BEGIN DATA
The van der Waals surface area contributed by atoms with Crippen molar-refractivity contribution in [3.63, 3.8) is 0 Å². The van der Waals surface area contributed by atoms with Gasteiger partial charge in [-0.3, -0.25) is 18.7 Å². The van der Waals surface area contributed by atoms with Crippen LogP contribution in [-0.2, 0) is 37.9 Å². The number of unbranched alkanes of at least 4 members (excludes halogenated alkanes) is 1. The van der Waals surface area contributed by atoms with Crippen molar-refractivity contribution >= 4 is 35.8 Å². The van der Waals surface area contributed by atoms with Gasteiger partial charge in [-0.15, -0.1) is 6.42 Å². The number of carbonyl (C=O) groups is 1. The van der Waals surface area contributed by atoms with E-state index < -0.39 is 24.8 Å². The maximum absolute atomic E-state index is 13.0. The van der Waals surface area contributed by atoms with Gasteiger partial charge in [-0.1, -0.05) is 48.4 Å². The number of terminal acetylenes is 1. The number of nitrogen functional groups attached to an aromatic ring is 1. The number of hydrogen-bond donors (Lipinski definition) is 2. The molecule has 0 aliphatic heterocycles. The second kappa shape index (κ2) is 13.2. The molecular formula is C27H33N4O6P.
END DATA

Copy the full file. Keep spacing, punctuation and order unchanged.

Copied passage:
The van der Waals surface area contributed by atoms with Crippen molar-refractivity contribution in [3.63, 3.8) is 0 Å². The van der Waals surface area contributed by atoms with Gasteiger partial charge in [-0.3, -0.25) is 18.7 Å². The van der Waals surface area contributed by atoms with Crippen LogP contribution in [-0.2, 0) is 37.9 Å². The number of unbranched alkanes of at least 4 members (excludes halogenated alkanes) is 1. The van der Waals surface area contributed by atoms with Crippen molar-refractivity contribution >= 4 is 35.8 Å². The van der Waals surface area contributed by atoms with Gasteiger partial charge in [-0.15, -0.1) is 6.42 Å². The number of carbonyl (C=O) groups is 1. The van der Waals surface area contributed by atoms with E-state index < -0.39 is 24.8 Å². The maximum absolute atomic E-state index is 13.0. The van der Waals surface area contributed by atoms with Gasteiger partial charge in [-0.1, -0.05) is 48.4 Å². The number of terminal acetylenes is 1. The number of nitrogen functional groups attached to an aromatic ring is 1. The number of hydrogen-bond donors (Lipinski definition) is 2. The molecule has 0 aliphatic heterocycles. The second kappa shape index (κ2) is 13.2. The molecular formula is C27H33N4O6P.